Question for Bernie:
My brother is a 48 year old smoker who had a CEA blood test of 340. A CT scan of chest showed one lymph node. He quit smoking and a new CEA blood test one month later was 430. I insisted that he have a PET/CT in two months which showed five lymph nodes (hypermetabolic). He will see pulmonary doctor tomorrow for a biopsy consultation.
The PCP is not responding fast. He told me there is not much doctors can do for my brother. I am crying day and night. Do I have to continue to rush everyone and force them to do something or just be nice and listen to my brother?
Yes, listening to your brother allows him to hear himself and know what he needs to do. It is far better to allow him to initiate getting care than for you to push him. Many times, even if we know that what a loved one is telling us about moving more quickly to get care is what we should do, the “pushing” makes us resist.
Reading my books can help your brother in many ways. Offer them to him but don’t force him to read them.
The best thing you can do right now is to give him the love he never had. Then he can feel like he is a valuable person worthy of love from others and especially of love for himself. If he can start loving his life and his body, he can boost his immune system immediately.
If your brother does choose to read my books, he will see that there is hope. You can be a “life coach” for him, helping him live in the moment enjoying life right now.
Question for Bernie:
I wrote to you in December about my husband’s recurrent cancer. You gave me the advice of loving life. When you said that, it occurred to me that we had not enjoyed a nice Holiday Season in many years. My husband and I decided to make that our goal this year.
Christmas was awesome—not expensive mind you—just awesome. We did things we hadn’t done and spent time with people we truly love instead of the ones who you feel obliged to spend time with. New Year’s was spent visiting family we don’t get to see very much. It was great.
We have cats but we bought a dog from the shelter. Ironically she had a tumor and survived it. She may have adopted us, I’m not sure.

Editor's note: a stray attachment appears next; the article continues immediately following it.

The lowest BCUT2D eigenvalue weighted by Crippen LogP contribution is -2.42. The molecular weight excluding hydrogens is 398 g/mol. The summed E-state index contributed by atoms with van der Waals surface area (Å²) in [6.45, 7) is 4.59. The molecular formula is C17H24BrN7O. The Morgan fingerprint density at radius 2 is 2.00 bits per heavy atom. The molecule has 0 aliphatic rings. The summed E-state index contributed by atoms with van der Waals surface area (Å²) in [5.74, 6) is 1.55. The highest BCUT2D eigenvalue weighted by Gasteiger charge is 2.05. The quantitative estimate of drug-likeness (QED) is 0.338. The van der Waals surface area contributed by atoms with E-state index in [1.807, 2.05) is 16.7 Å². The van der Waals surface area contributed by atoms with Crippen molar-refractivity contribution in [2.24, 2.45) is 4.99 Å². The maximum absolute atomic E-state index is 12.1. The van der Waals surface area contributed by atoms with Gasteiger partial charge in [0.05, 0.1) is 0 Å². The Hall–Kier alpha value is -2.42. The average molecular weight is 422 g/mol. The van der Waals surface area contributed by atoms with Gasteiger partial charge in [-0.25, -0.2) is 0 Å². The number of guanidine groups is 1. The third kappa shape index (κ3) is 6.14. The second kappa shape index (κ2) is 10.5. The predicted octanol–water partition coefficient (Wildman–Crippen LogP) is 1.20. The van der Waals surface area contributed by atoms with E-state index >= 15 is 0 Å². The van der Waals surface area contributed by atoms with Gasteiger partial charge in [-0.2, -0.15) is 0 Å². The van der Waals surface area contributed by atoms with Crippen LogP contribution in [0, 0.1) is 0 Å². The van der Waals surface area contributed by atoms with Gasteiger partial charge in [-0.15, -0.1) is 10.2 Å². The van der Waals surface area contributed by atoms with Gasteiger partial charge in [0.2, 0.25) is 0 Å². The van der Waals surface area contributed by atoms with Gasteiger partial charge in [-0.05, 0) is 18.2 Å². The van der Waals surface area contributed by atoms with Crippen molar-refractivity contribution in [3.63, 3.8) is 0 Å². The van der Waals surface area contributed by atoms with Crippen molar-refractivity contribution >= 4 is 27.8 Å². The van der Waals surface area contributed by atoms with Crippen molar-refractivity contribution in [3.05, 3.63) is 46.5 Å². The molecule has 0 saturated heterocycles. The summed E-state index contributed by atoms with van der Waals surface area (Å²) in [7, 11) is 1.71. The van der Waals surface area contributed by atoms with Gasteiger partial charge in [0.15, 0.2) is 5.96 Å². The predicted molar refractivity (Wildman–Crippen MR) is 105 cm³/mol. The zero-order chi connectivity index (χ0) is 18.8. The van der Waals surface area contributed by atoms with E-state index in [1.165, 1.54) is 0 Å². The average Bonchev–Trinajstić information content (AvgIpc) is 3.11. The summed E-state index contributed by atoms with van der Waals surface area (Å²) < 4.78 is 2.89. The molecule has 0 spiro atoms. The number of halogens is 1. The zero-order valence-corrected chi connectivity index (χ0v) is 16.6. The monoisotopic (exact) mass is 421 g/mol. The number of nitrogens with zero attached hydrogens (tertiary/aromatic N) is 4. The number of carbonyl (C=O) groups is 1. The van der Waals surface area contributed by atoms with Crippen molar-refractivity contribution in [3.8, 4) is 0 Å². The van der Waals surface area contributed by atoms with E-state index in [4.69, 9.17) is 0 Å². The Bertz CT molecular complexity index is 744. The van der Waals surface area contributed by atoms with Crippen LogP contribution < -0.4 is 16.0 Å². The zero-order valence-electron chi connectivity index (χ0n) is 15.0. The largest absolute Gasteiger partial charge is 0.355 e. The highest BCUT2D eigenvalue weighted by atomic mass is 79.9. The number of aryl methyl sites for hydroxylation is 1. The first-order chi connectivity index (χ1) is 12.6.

Since the Holidays my husband has undergone surgery and the doctors are determining which treatment to use now. Nothing can take away from us what we got back this past Holiday Season. I am totally aware there are going to be rough spots, but we are at least scheduling in time to love life. Good advice! Thanks.
Bless you both. When you love your life and body, your body does all it can to survive knowing that you are enjoying the day.
Your dog is a great teacher, too—she will remind you daily to live in the moment. Kids and animals work at having a nice day and not worrying about the future. I think they ask the question, WWLD (what would lassie do) if they are ever in doubt.
Question for Bernie:
Your incredible wisdom and examples of healing in your books helped me to heal from scleroderma, breast cancer, malt lymphoma, a thoracotomy, and deepest of all, self-hate. I wrote about this amazing journey in my memoir, Dying to Live, which you endorsed.
I’ve been caring for my ailing husband who has been quite sick and almost infirm for a year. In Florida recently while en route home, I had a scleroderma flare and passed out in the airport. Multiple tests couldn’t figure it out.
My heart seems fine according to the cardiologist, but the carotid arteries are blocked. One is 100% blocked and the other 50-69%. The cardiologist thinks it might somehow be related to scleroderma, or possibly “some other disease.”
Bernie, I’ve had tons of stress over my husband, but I thought I had reached a place of daily forgiveness both of myself and others. I thought I was managing to keep it all together pretty well, and so I would love to know your thoughts on how to help myself. I just know you would have answers for me! Thanks Bernie.
With love and gratitude.
The answer is always to live in the moment, just one day at a time, and to abandon your past. Think about your potential and not future statistics.
Love your body and find a life you can love. This sends the most important message to your body—that you choose to live—you choose LIFE.
Also you must work hard on getting the anger out—to me scleroderma is like building a hard wall to protect yourself. If you let the angry feelings out, things will soften up. I have a friend with scleroderma and more who I have been helping for 30 years. Her childhood was what was so painful for her, as sadly it is for so many others.
I suggest you become a “love warrior” and use love as your weapon. Let yourself become soft and let your heart make up your mind.